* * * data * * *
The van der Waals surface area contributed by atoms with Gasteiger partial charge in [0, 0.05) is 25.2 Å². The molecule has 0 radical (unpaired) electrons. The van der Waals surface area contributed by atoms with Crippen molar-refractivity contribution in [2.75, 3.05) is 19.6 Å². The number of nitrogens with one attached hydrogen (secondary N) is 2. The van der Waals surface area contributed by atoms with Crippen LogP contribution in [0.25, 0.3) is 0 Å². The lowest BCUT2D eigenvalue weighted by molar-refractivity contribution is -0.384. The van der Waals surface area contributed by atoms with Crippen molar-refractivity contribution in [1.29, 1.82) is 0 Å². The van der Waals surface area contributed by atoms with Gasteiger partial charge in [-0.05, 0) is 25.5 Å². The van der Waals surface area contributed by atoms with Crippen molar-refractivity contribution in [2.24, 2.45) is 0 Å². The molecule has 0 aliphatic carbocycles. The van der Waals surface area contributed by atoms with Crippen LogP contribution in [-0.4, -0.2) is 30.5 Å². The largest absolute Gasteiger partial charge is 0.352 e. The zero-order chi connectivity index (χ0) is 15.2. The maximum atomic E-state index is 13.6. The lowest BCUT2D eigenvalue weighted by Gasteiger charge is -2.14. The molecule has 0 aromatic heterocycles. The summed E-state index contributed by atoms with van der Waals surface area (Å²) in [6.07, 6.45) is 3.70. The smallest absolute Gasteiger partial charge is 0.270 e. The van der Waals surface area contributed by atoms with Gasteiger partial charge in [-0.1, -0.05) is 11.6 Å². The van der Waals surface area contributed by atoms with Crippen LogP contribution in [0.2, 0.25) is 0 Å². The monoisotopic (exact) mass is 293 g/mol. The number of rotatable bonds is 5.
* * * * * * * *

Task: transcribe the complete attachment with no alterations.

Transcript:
The van der Waals surface area contributed by atoms with Gasteiger partial charge in [0, 0.05) is 25.2 Å². The molecule has 0 radical (unpaired) electrons. The van der Waals surface area contributed by atoms with Crippen molar-refractivity contribution in [2.75, 3.05) is 19.6 Å². The number of nitrogens with one attached hydrogen (secondary N) is 2. The van der Waals surface area contributed by atoms with Crippen LogP contribution in [0.25, 0.3) is 0 Å². The lowest BCUT2D eigenvalue weighted by molar-refractivity contribution is -0.384. The van der Waals surface area contributed by atoms with Crippen molar-refractivity contribution in [1.29, 1.82) is 0 Å². The van der Waals surface area contributed by atoms with Gasteiger partial charge in [-0.05, 0) is 25.5 Å². The van der Waals surface area contributed by atoms with Crippen molar-refractivity contribution in [2.24, 2.45) is 0 Å². The molecule has 0 aliphatic carbocycles. The van der Waals surface area contributed by atoms with Crippen LogP contribution in [-0.4, -0.2) is 30.5 Å². The largest absolute Gasteiger partial charge is 0.352 e. The zero-order chi connectivity index (χ0) is 15.2. The maximum atomic E-state index is 13.6. The lowest BCUT2D eigenvalue weighted by Gasteiger charge is -2.14. The molecule has 0 aromatic heterocycles. The summed E-state index contributed by atoms with van der Waals surface area (Å²) in [6.07, 6.45) is 3.70. The smallest absolute Gasteiger partial charge is 0.270 e. The van der Waals surface area contributed by atoms with Gasteiger partial charge in [-0.1, -0.05) is 11.6 Å². The van der Waals surface area contributed by atoms with Crippen LogP contribution in [0.2, 0.25) is 0 Å². The monoisotopic (exact) mass is 293 g/mol. The number of rotatable bonds is 5.